The Next “Big Tobacco” Makes Inroads Into Virginia

(As published in the Richmond Times-Dispatch)

Richmond is no stranger to the influence of powerful lobbying groups. As the former epicenter of the worldwide tobacco industry, powerful corporations have long held considerable sway over politics in our state. Financed by multi-billion dollar sales of a harmful, addictive product, lobbyists for the tobacco industry have spent millions of dollars to oppose even the most modest regulations here and across the nation that could curb their profits — all at the expense of public health. We’ve learned painful lessons from our nation’s experience with tobacco, which is why it is so disheartening to see history repeating itself with another drug: marijuana.

This week, Lt. Gov Ralph Northam made waves when he opened the door to supporting the decriminalization of marijuana. He joins several other Virginia politicians focusing on marijuana, including Senate Majority Leader Thomas Norment (R-James City), Sen. Adam Ebbin (D-Alexandria), and Del. Mark Levine (D-Alexandria) who have diverted valuable time and energy on risky marijuana-related proposals that will fail to meaningfully reform our criminal justice system and allow the next big tobacco industry to gain a foothold in our state.

When it comes to drug laws, science and evidence — not cheech and chong ideology — should inform our direction. Despite assertions being made by politicians supporting changes to marijuana laws, it is false to claim that marijuana users are clogging our state prisons. According to the Bureau of Justice Statistics, less than 1% of all state inmates were behind bars for marijuana possession only (with many of them pleading down from more serious crimes). In total, one tenth of one percent (0.1 percent) of all state prisoners were marijuana-possession offenders with no prior sentences. Other independent research shows that the actual risk of arrest for each marijuana joint smoked is about 1 arrest for every 12,000 joints.

Moreover, evidence clearly demonstrates marijuana is not harmless. In states that have already legalized the drug, there has been an increase in drugged driving crashes and youth marijuana use. According to the National Institutes of Health, marijuana — which has skyrocketed in average potency over the past decade — is addictive and harmful to the human brain, especially when used by adolescents. In fact, research shows one in every six 16 year-olds (and one in every eleven adults) who try marijuana will develop a substance use disorder. Studies also show a harmful connection between marijuana use and decreased academic potential among young people. One major study notes that teens who start smoking marijuana before age 18 have 6–8 fewer IQ points by age 38. Adding insult to injury, in states that have already legalized cannabis, the black market continues to thrive, marijuana arrests continue, and sales of alcohol continue to rise.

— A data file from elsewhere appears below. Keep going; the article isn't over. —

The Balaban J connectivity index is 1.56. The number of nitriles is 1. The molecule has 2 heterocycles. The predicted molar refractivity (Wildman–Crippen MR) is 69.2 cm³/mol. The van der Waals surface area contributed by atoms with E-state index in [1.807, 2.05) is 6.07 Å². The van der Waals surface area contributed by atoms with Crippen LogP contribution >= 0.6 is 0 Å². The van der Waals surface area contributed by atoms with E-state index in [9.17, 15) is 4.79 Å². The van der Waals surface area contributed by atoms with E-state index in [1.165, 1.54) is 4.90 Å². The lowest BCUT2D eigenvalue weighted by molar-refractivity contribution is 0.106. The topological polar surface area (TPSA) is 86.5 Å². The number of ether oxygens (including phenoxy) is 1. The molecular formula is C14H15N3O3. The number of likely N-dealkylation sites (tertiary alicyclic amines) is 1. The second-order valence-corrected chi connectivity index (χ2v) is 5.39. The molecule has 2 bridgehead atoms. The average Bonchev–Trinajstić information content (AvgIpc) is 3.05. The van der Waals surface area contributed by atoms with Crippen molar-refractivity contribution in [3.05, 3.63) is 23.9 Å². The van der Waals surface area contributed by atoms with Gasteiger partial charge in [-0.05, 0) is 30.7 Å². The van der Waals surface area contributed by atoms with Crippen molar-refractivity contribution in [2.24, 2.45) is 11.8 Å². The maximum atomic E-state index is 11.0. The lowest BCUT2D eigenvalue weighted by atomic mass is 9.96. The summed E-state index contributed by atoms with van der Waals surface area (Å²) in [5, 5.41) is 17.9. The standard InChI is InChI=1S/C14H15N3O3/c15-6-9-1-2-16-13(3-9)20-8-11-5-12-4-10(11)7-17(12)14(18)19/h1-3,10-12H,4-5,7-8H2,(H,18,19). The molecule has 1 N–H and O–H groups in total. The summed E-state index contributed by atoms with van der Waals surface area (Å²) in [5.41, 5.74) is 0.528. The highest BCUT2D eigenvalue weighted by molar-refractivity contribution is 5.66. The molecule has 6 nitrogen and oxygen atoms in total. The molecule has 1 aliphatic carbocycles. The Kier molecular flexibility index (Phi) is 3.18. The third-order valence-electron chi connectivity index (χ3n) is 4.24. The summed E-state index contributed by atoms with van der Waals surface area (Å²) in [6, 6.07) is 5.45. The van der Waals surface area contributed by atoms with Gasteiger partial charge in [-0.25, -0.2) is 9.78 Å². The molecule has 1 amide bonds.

Decriminalizing marijuana is not a silver bullet solution to criminal justice reform in Virginia. On the contrary, it diverts attention and effort away from proven reforms we already know are effective at reducing incarceration and saving taxpayer dollars. Drug courts, which have a long and successful track record of diverting non-violent drug offenders into treatment instead of prison remain in serious need of additional funding and support across the Commonwealth. Politicians in Virginia must also also focus their legislative energy on increasing funding for drug prevention and treatment programs for addiction, particularly in the wake of our deadly opioid epidemic. If we’re serious about reform, elected officials should address policies that encourage businesses to discourage asking questions about criminal records in job applications, thereby giving former drug offenders a fair shot at employment.

Intentionally or not, politicians in Richmond are opening the door to the full scale commercialization of yet another drug in our state. They’re taking campaign money from lobbying groups and being targeted by a growing for-profit industry that will fight every new reasonable regulation designed to reduce its consequences tooth and nail. We cannot afford to forget the painful lessons of our national experience with Big Tobacco, which for decades lied to Americans about their products and marketed an addictive, harmful drug to minority communities and young people to make money. No amount of tax revenue will ever undo the heavy price our society paid for this mistake. The proposals being bandied about in Richmond are a stepping stone in this direction. Do we really want to go down this road again?